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Saturday, August 10, 2013

Minimum wages in Europe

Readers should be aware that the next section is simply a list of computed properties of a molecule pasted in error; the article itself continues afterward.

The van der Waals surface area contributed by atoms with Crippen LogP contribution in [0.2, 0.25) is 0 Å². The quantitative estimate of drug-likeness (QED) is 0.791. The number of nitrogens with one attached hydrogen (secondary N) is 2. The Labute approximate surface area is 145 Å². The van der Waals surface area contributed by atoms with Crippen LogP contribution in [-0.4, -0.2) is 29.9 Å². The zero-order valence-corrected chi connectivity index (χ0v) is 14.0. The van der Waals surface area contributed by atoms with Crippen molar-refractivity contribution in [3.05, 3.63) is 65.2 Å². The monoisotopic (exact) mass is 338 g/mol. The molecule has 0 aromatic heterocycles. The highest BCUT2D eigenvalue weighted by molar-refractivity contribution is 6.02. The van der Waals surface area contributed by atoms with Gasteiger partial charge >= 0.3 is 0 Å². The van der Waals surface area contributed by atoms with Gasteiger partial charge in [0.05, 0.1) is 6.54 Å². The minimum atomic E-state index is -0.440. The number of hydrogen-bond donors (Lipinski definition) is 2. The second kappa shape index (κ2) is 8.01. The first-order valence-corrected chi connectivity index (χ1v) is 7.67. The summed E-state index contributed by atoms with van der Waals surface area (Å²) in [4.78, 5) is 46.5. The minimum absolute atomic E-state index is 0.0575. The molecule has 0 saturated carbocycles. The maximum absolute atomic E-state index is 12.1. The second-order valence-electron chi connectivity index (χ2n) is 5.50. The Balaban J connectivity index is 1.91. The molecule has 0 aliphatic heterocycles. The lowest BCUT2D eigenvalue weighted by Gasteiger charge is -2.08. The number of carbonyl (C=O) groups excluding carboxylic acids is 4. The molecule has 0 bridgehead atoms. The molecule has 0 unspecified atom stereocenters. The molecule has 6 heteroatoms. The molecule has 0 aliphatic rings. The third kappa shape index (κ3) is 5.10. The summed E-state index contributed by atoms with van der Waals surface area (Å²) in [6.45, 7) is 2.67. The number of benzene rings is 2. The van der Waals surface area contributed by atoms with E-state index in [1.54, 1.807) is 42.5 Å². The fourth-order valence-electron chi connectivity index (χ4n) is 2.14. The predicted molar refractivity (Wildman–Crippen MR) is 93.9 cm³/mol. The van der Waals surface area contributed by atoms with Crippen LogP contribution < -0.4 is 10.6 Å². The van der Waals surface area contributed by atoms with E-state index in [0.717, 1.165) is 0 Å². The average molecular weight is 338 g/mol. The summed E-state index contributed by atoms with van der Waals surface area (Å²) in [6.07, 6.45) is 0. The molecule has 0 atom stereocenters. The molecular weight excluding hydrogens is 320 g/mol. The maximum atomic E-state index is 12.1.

The Wirtschafts- und Sozialwissenschaftliches Institut of the Hans Böckler Foundation published its 2013 report on minimum wages. 21 of the 28 member states of the EU have them set by law (in Germany no general minimum wage exists, it is set only in some professions). The report compares the hourly minimum wages of EU and also third countries. Of course an average would not make sense (even when the number of people earning minimum wage would be known and used for weighting. Comparison and developments are worth looking at, however. 12 EU member states increased the minimum wage the 1st January 2013 (and two others late 2012) while Greece cut it by 23 percent. Portugal, Ireland, Romania and the Czech Republic froze their minimum wage. In Western Europe is the hourly minimum wage between 8.65 and 10.83 Euro, while in the Mediterranean countries between 3 and 4.06 Euro. Eastern European countries are the only ones paying below 2 Euro, while Slovenia is higher than the Mediterranean bunch, with 4.53. The lowest is the minimum earning in the two countries joining in 2007 (the newest member, Croatia has no minimum wage set) and in the three Baltic countries. Hungary precedes Slovakia and the Czech republic, just below 2 EUR (1.95 in Hungary, 1.94 in Slovakia and 1.91 in the Czech Republic. Of course the comparison has to be adjusted to purchasing power parity. Hungary's price level is 61.9 percent of the EU in 2012 (compared to 74.6 of the Czech Republic and 71.6 of Slovakia (see: http://epp.eurostat.ec.europa.eu/tgm/table.do?tab=table&init=1&plugin=1&language=en&pcode=tec00120). This will give 3.15 EUR in PPP for Hungary, while 2.60 for Slovakia and 2.67 for the Czech Republic, i.e. the Hungarian real minimum wage is higher. It is said by many economists and apparently data show that they are right, that increasing it in Hungary is not a good idea. In other cases, the order did not change by using purchasing power parities. It is worth mentioning Greece: 3.60 EUR compared to 3,36 in Portugal. but lower than Spain (4.09). So despite the strong cut in Greece, and that it fell behind Malta and Spain with this cut, it is still within the range of similar countries. The foundation also keeps a Database of minimum wages. Another interesting page summarising information and opinions about the minimum wage.